At this first concentric circle of my descent into what is being called the zone, a disheveled man who looks as if he has not slept in days paces along the barricade screaming a woman's name. Everyone ignores him until he tries to cross over. A policeman takes him gently by the arm and turns him around. The man curls into a ball at the policeman's feet, sobbing without tears.

Everywhere at Ground Zero the air is smoky and smells like a slipping clutch and burning hair. Two retired New York City policemen lean against an empty Dumpster labeled "F.B.I. Plane Parts Only." Every five minutes dump trucks overflowing with macerated concrete and bent steel leave fully loaded.

There is too much of everything, except maybe miracles. No survivors have been found in the 16-acre New York crash site since the day after the attacks.

A second later, all hell breaks loose on the pile. Fires have been flaring and then subsiding all week, but suddenly something is terribly wrong. A police captain in a white shirt and hard hat comes running out of the debris field, waving his arms and screaming. "GET BACK! MOVE! MOVE! MOVE! LIBERTY IS COMING DOWN!" 

We run for our lives, knocking down the final, concentric barricade standing just feet from the pile. Vehicles are abandoned, engines still running. Workers scramble up ladders, out of holes, down from scaffolding, drop their still-spinning power tools and run like hell.

Everyone stops after sprinting several hundred yards. It was either a false alarm or a very early warning.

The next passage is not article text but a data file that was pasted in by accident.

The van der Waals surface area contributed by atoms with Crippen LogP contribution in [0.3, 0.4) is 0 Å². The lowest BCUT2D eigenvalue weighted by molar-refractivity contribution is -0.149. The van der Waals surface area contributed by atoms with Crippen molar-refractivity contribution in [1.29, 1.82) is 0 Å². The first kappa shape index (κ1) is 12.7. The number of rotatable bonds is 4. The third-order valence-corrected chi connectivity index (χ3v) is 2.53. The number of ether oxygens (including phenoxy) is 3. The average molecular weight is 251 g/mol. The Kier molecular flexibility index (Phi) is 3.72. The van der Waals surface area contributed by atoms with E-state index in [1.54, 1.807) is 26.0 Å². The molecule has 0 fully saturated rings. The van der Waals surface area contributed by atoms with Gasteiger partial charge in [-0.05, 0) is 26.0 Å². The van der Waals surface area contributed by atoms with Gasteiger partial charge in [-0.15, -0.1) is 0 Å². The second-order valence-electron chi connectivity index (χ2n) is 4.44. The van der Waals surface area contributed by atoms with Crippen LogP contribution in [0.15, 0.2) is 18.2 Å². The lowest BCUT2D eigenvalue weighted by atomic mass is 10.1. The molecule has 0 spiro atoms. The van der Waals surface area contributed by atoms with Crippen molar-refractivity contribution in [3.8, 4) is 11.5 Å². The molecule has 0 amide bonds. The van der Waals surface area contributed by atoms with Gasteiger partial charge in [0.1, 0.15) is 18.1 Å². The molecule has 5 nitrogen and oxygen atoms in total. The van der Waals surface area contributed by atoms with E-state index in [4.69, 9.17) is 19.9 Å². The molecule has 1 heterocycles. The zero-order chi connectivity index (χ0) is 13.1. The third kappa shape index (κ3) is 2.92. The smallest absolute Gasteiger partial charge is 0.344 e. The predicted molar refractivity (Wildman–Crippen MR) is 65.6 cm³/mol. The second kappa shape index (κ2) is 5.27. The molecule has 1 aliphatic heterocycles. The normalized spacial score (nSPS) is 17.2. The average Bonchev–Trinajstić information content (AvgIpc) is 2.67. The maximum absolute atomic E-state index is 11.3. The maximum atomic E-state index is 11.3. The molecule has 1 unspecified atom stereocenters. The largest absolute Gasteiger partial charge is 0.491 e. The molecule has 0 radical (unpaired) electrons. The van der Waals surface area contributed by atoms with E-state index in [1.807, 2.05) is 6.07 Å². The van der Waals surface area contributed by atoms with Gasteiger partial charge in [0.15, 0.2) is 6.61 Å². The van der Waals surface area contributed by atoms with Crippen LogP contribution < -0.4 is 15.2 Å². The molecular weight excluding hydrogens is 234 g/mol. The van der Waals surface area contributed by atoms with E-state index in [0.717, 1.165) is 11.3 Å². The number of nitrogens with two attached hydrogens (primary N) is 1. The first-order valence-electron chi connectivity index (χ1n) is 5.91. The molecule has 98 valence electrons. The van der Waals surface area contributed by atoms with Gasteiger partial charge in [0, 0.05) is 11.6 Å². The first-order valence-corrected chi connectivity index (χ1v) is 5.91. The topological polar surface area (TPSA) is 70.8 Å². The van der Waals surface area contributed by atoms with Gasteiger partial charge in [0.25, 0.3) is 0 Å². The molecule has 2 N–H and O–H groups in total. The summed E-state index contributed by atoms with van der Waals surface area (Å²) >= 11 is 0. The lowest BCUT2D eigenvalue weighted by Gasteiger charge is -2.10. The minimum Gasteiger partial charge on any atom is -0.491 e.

J.D. Samuelson


Schools See an Influx
Sept. 27, 2001

Families forced out of their apartments in New York City by fear or circumstance, parents too worried to send their children to school in Manhattan or unable to because the schools have been closed, have sought refuge in their second homes and are enrolling their children in local schools in an attempt to recapture a sense of security.

There were nine new students in East Hampton public schools as of Tuesday, as many as seven in the Montauk School, and six new students in the Sag Harbor schools, with a possibility of two more coming by the end of the week.

Private schools also reported a steady stream of inquiries. The Hampton Day School expects to have 10 new students by Friday. The Hayground School has enrolled one student on a temporary basis, for a month. The Ross School has received many calls and said it may accept some students this week. The Stella Maris School in Sag Harbor and the Child Development Center Charter School in Wainscott have each had several calls but neither has taken in any new students.

The first family to enroll children at the Hampton Day School walked in on Sept. 11, the day of the attack. Since then, said Elka Rifkin, the acting head of the school, "people haven't stopped coming through."

"They've lost so much," Ms. Rifkin said. One child's school is now being used as a morgue. Some families have been unable to get into their apartments to get clothes or records.

Carissa Katz


Terrorism: Emergency Plans
Sept. 27, 2001

Here and there on the South Fork this week, in informal conversation and in public meetings, people expressed a gnawing insecurity that began with the events of Sept. 11 and has not abated in their wake.